Bonnie Honig is an Affiliated Research Professor at the American Bar Foundation and the Nancy Duke Lewis Professor of Modern Culture and Media and Political Science (and Religious Studies and Theater and Performance Studies, by courtesy) at Brown University.
Honig is author of Political Theory and the Displacement of Politics (Cornell University Press, 1993), which won the Best First Book in Political Theory prize from the Foundations of Political Theory section of the American Political Science Association; Democracy and the Foreigner (Princeton University Press, 2001); Emergency Politics: Paradox, Law, Democracy (Princeton University Press, 2009), which won the David Easton Award from the Foundations of Political Theory section of the American Political Science Association; Antigone, Interrupted (Cambridge University Press, 2013); and Public Things: Democracy in Disrepair (Fordham University Press, 2017). She has edited or coedited several collections, including Feminist Interpretations of Hannah Arendt (Penn State University Press, 1995) and Politics, Theory, and Film: Critical Encounters with Lars von Trier (Oxford University Press, 2016). Her articles have appeared in Arethusa, New Literary History, Political Theory, Theory and Event, Social Text, Differences: A Journal of Feminist Cultural Studies, and American Political Science Review, among others.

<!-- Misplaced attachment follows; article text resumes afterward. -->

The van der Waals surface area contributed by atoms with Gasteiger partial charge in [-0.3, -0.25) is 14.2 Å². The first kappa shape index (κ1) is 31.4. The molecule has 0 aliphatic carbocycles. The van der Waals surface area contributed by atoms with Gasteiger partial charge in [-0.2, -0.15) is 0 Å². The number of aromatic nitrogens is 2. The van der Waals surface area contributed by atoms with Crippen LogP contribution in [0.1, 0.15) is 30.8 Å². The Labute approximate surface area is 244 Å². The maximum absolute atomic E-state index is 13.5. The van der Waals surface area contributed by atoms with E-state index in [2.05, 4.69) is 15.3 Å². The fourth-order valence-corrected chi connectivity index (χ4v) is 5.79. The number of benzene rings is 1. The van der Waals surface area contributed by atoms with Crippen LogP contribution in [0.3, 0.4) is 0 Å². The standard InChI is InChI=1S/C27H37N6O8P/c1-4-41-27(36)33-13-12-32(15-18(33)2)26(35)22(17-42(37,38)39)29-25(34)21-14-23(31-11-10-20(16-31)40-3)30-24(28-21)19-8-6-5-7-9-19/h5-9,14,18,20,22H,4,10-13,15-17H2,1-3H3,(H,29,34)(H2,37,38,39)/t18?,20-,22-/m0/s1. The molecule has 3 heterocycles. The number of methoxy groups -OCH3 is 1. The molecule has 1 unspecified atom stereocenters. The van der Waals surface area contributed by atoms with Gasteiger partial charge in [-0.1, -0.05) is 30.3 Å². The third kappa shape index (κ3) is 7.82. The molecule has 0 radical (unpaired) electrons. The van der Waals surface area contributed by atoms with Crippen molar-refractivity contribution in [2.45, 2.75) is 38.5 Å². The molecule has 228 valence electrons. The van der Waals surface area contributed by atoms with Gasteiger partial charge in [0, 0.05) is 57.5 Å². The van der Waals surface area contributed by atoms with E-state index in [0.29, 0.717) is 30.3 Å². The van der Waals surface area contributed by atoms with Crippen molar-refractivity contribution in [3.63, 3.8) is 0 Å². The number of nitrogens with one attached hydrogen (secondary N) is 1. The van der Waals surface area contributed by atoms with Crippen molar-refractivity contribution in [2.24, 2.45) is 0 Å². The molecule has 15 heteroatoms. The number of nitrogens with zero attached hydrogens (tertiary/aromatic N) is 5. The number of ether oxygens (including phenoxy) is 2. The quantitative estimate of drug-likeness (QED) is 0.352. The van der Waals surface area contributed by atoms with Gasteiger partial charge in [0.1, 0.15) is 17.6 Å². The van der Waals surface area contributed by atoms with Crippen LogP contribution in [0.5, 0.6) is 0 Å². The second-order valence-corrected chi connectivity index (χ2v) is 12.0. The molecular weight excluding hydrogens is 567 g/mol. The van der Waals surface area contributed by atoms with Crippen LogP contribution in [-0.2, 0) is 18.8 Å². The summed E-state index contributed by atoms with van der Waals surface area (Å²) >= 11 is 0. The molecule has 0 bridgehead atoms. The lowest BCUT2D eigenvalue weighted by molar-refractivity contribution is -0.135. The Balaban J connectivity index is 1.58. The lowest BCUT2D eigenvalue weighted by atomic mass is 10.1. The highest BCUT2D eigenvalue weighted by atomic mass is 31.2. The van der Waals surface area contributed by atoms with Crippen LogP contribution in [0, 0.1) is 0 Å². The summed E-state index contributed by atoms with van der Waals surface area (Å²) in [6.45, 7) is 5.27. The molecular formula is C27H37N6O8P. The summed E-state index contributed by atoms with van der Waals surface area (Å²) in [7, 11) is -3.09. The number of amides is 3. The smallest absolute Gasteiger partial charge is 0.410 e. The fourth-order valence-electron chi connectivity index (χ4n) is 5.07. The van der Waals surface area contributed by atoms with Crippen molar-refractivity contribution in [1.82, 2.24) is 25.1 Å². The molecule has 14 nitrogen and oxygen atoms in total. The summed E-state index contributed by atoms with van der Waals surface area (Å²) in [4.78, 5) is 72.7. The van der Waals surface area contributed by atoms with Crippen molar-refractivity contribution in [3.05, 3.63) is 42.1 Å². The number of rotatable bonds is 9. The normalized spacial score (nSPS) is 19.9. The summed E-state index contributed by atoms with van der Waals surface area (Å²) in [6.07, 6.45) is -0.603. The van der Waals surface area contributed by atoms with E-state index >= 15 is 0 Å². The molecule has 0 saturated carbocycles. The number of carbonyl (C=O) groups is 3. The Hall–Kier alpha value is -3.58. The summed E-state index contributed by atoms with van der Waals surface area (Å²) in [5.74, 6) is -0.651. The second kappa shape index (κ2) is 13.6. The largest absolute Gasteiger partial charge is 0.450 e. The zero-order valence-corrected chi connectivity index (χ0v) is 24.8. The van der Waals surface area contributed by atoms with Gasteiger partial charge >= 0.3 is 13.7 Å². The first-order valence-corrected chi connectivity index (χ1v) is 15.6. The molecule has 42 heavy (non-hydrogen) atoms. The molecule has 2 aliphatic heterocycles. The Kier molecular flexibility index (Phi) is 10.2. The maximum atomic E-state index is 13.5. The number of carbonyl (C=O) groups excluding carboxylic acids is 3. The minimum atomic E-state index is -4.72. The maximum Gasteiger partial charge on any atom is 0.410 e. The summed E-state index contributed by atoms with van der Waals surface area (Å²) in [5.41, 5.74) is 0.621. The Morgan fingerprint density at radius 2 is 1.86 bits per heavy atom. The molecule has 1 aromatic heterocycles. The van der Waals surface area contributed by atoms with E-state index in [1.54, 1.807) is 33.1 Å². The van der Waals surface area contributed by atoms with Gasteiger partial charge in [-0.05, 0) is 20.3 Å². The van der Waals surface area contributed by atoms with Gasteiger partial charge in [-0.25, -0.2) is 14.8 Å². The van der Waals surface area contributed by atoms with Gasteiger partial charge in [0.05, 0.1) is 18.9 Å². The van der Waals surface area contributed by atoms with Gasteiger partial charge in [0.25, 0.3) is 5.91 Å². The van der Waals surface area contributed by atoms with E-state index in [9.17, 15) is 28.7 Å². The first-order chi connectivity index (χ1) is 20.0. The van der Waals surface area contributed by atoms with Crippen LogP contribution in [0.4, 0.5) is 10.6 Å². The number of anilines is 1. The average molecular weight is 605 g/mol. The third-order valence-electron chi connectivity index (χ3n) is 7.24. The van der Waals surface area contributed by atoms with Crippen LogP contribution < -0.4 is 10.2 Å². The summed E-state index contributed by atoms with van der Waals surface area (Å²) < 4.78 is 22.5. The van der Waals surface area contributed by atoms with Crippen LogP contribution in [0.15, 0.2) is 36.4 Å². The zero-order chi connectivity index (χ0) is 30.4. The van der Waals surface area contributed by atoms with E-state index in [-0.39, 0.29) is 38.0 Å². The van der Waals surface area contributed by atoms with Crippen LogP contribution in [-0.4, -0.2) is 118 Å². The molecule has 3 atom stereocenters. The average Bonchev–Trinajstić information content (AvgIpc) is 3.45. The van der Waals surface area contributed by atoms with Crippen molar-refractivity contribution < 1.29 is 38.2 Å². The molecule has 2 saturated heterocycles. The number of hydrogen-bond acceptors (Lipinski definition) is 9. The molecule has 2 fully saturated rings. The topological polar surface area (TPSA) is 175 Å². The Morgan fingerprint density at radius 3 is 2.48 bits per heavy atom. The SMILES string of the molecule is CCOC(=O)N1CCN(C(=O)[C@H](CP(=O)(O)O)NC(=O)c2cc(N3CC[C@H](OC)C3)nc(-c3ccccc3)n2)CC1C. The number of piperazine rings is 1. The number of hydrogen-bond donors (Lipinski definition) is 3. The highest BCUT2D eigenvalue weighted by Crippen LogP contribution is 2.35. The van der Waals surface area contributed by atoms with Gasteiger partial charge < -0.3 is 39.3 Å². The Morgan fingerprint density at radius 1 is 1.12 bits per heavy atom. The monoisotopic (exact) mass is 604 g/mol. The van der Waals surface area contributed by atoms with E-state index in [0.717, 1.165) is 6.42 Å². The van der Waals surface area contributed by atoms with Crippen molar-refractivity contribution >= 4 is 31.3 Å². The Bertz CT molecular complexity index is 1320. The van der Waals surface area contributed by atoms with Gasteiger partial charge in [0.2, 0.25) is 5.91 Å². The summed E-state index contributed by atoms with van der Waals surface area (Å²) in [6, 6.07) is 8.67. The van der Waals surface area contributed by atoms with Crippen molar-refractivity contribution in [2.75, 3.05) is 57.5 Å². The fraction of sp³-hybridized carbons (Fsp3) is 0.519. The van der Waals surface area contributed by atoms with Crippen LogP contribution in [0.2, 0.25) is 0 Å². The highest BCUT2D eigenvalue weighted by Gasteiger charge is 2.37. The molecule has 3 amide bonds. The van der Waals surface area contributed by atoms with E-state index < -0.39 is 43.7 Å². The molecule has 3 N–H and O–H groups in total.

Honig has been interviewed by the Nation and Polity in print and by several podcasts, including the Cogut Institute’s Meeting Street and Why We Argue. From 2017 to 2018, she served as the Inaugural Cranor Phi Beta Kappa Scholar, and she is currently an affiliate of the Digital Democracy Group at Simon Fraser University.